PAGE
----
|January 17th, 2023|
Is it within the legitimate interests of sites to collect user data for ad fraud detection? The ad industry has historically thought that it was. For example, the IAB's TCFv2, the standard protocol consent popups use to talk to ad networks, categorizes ad fraud detection under "Special Purpose 1", with users having "No right-to-object to processing under legitimate interests". On the other hand, based on points 52 and 53 of the recent Microsoft ruling I would predict that French regulators would rule that since users do not visit sites to see ads, sites cannot claim that they have a legitimate interest in using personal data to attempt to determine whether their ads are being viewed by real people.
This is not settled; among other things the Microsoft ruling was primarily considering ePrivacy which is stricter on some points. But I think it's more likely than not that when we get clarity from the regulators it will turn out that the kind of detailed tracking of user behavior necessary for effective detection of ad fraud is not considered to be within a publisher's legitimate interests.
There was some informed pushback on this, from Hugo Roy and Michael Kleber: a privacy lawyer and a privacy engineer. This has definitely pushed me in the direction of thinking I've misunderstood the situation and it's more likely that the conventional ad industry interpretation is correct. Which would be a good thing in my book: as I said at the end of my post I do think ad fraud detection should be permitted without user opt-in.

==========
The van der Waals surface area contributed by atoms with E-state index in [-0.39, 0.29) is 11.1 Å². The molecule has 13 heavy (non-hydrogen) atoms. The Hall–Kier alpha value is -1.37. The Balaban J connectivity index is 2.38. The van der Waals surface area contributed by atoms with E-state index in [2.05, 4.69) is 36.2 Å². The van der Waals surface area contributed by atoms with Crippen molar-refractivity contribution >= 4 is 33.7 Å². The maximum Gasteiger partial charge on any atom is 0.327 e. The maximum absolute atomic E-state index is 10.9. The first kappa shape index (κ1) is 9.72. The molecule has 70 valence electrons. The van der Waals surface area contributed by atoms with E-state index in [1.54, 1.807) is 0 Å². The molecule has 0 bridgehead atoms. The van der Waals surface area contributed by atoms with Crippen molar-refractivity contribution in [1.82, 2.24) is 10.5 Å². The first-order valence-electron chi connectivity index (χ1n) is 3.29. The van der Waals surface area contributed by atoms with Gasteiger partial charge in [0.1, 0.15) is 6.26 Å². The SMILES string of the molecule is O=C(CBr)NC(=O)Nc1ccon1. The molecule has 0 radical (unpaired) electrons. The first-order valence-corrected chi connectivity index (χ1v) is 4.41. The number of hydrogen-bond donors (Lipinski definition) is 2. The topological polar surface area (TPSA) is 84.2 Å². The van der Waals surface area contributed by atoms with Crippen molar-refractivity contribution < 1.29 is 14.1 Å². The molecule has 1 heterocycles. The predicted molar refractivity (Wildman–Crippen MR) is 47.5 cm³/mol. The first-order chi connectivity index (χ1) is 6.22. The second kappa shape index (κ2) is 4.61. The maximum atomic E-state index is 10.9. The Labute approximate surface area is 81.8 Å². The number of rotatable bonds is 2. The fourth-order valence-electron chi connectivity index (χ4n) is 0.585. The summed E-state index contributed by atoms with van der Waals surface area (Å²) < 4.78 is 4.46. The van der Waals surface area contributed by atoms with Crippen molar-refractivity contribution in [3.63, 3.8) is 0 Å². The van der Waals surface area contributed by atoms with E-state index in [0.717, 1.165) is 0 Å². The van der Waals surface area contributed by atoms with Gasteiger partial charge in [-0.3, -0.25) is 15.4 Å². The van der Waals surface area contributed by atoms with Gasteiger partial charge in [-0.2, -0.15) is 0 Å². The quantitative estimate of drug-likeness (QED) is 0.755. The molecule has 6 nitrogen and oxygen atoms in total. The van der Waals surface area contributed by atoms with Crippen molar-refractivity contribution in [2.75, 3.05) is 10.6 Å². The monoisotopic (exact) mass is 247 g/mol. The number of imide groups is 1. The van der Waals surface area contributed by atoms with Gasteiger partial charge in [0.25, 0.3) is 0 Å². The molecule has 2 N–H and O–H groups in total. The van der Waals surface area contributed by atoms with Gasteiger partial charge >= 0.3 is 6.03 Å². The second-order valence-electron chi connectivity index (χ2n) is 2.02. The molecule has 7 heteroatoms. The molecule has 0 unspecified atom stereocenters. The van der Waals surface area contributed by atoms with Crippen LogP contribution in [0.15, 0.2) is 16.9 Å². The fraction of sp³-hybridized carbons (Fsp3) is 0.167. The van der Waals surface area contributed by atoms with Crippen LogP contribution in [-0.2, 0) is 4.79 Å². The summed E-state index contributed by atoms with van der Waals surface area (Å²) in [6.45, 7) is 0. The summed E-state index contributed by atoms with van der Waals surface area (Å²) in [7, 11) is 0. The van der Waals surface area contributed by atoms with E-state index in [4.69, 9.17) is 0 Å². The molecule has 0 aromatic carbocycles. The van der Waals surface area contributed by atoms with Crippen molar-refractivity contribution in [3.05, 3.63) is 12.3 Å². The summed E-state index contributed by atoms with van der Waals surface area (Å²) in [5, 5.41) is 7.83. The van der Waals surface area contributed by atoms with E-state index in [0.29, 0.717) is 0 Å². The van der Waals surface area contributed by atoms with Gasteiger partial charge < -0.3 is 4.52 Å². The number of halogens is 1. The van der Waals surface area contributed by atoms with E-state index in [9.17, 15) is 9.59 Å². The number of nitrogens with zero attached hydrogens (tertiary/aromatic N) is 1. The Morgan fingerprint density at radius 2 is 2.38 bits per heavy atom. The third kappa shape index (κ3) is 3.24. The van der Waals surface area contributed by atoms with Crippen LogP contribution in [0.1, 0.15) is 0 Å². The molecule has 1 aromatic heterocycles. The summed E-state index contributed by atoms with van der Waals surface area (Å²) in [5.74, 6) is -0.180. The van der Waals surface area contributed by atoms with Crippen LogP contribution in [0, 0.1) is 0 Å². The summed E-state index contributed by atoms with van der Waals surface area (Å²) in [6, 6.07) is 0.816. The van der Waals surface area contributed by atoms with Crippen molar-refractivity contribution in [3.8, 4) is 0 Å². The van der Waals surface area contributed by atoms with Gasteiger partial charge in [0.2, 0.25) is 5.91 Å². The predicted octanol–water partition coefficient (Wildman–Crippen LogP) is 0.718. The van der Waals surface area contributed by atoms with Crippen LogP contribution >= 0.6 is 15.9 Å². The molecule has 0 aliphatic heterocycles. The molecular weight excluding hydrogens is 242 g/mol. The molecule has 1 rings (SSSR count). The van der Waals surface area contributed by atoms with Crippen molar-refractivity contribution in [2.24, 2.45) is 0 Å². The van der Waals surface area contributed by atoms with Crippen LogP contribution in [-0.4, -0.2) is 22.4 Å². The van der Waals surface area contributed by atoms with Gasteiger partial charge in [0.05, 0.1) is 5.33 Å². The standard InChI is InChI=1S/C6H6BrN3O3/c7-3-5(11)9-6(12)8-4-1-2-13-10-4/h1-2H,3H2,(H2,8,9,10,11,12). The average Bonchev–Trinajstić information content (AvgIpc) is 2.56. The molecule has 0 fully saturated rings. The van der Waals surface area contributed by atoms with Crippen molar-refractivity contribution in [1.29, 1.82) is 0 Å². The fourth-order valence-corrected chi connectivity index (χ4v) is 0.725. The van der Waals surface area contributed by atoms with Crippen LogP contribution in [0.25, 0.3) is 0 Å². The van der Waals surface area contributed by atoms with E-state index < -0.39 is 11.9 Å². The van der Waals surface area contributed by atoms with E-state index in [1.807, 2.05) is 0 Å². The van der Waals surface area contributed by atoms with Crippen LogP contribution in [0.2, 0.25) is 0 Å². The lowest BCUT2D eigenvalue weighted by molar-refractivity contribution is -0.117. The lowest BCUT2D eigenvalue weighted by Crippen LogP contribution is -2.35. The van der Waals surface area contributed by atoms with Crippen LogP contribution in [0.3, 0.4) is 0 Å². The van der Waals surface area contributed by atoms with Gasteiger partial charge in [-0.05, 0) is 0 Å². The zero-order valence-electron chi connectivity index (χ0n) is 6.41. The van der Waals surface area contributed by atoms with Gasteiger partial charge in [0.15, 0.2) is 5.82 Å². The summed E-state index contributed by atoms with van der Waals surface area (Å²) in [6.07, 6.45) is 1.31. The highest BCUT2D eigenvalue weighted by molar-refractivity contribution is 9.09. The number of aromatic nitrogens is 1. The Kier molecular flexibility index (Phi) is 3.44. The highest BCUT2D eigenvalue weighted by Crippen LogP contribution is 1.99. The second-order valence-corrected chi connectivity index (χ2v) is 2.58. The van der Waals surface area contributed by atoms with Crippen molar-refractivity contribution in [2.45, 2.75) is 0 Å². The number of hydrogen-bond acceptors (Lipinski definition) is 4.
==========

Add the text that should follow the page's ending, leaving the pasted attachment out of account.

But I did want to write more about why I had, and to some extent still hold, the view I did. As Hugo referenced, fraud detection is specifically called out in the GDPR as a legitimate interest:
The processing of personal data strictly necessary for the purposes of preventing fraud also constitutes a legitimate interest of the data controller concerned.
The main way I could see a decision preventing the continued operation of economically effective ad fraud detection is that a court might rule that the status quo involves collecting too much. Ad fraud detection looks something like collecting every signal you can and then looking for patterns that distinguish people from bots. How do you know if a signal will be useful? Start logging it and feed it into the analysis. A company might have trouble convincing a court that they really need all this data, especially when there's collection they can't justify in terms of current utility. But if this gets limited to where you can only collect what you can show is immediately useful, and don't have a way to learn from real traffic what new signals you might want to be logging, then more and more bots will get around detection.
A secondary way I could see a decision like this happening is if a data protection agency decided that, while a publisher has a legitimate interest in preventing itself from being defrauded by the user, it doesn't have a legitimate interest in (delegating) collecting data to demonstrate that it is not defrauding its advertisers. Yes, there is a sense in which the data collection is for the purpose of preventing fraud, but it's essentially the publisher preventing themself from committing fraud. A court could draw a distinction between intrusion into an individual user's privacy for the purpose of determining whether that individual user is defrauding the publisher, but not for the purpose of determining whether there's fraud happening between the publisher and the advertiser, which the user has nothing to do with.
Before the comments from Roy and Kleber I would have put this at ~65%; now I'm at ~45%. But if you think I'm wrong, take my (play) money!